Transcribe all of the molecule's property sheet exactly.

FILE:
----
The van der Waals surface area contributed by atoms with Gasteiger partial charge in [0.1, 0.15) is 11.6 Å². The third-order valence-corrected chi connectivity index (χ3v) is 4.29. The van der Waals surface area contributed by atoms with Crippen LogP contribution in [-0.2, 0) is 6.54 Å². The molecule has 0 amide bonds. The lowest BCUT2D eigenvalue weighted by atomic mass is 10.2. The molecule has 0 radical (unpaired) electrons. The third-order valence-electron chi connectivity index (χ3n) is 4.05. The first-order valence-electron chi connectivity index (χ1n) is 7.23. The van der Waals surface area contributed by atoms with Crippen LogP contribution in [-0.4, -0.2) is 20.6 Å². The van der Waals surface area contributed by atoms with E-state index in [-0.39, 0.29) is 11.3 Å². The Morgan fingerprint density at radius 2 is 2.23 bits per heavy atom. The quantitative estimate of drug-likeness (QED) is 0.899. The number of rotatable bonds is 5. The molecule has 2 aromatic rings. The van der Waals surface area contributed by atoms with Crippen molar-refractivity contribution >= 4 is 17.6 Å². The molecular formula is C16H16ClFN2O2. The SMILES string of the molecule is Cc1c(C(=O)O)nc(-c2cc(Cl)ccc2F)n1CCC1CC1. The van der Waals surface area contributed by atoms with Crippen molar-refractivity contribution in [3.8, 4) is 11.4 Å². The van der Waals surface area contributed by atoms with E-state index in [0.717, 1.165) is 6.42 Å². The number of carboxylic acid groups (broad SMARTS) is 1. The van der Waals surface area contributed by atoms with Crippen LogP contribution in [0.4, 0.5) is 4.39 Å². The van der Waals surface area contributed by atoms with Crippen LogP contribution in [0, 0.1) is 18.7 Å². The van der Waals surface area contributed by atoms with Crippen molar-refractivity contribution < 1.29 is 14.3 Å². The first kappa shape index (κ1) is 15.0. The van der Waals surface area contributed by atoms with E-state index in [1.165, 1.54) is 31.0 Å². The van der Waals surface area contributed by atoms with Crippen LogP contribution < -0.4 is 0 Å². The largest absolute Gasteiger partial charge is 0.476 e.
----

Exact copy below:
The van der Waals surface area contributed by atoms with Gasteiger partial charge in [0.1, 0.15) is 11.6 Å². The third-order valence-corrected chi connectivity index (χ3v) is 4.29. The van der Waals surface area contributed by atoms with Crippen LogP contribution in [-0.2, 0) is 6.54 Å². The molecule has 0 amide bonds. The lowest BCUT2D eigenvalue weighted by atomic mass is 10.2. The molecule has 0 radical (unpaired) electrons. The third-order valence-electron chi connectivity index (χ3n) is 4.05. The first-order valence-electron chi connectivity index (χ1n) is 7.23. The van der Waals surface area contributed by atoms with Crippen LogP contribution in [-0.4, -0.2) is 20.6 Å². The van der Waals surface area contributed by atoms with E-state index in [-0.39, 0.29) is 11.3 Å². The Morgan fingerprint density at radius 2 is 2.23 bits per heavy atom. The quantitative estimate of drug-likeness (QED) is 0.899. The number of rotatable bonds is 5. The molecule has 2 aromatic rings. The van der Waals surface area contributed by atoms with Crippen molar-refractivity contribution >= 4 is 17.6 Å². The molecular formula is C16H16ClFN2O2. The SMILES string of the molecule is Cc1c(C(=O)O)nc(-c2cc(Cl)ccc2F)n1CCC1CC1. The van der Waals surface area contributed by atoms with Crippen molar-refractivity contribution in [3.8, 4) is 11.4 Å². The van der Waals surface area contributed by atoms with E-state index in [0.717, 1.165) is 6.42 Å². The number of carboxylic acid groups (broad SMARTS) is 1. The van der Waals surface area contributed by atoms with Crippen LogP contribution in [0.4, 0.5) is 4.39 Å². The van der Waals surface area contributed by atoms with Crippen LogP contribution in [0, 0.1) is 18.7 Å². The van der Waals surface area contributed by atoms with Crippen molar-refractivity contribution < 1.29 is 14.3 Å². The first kappa shape index (κ1) is 15.0. The van der Waals surface area contributed by atoms with E-state index in [1.165, 1.54) is 31.0 Å². The van der Waals surface area contributed by atoms with Crippen LogP contribution < -0.4 is 0 Å². The largest absolute Gasteiger partial charge is 0.476 e.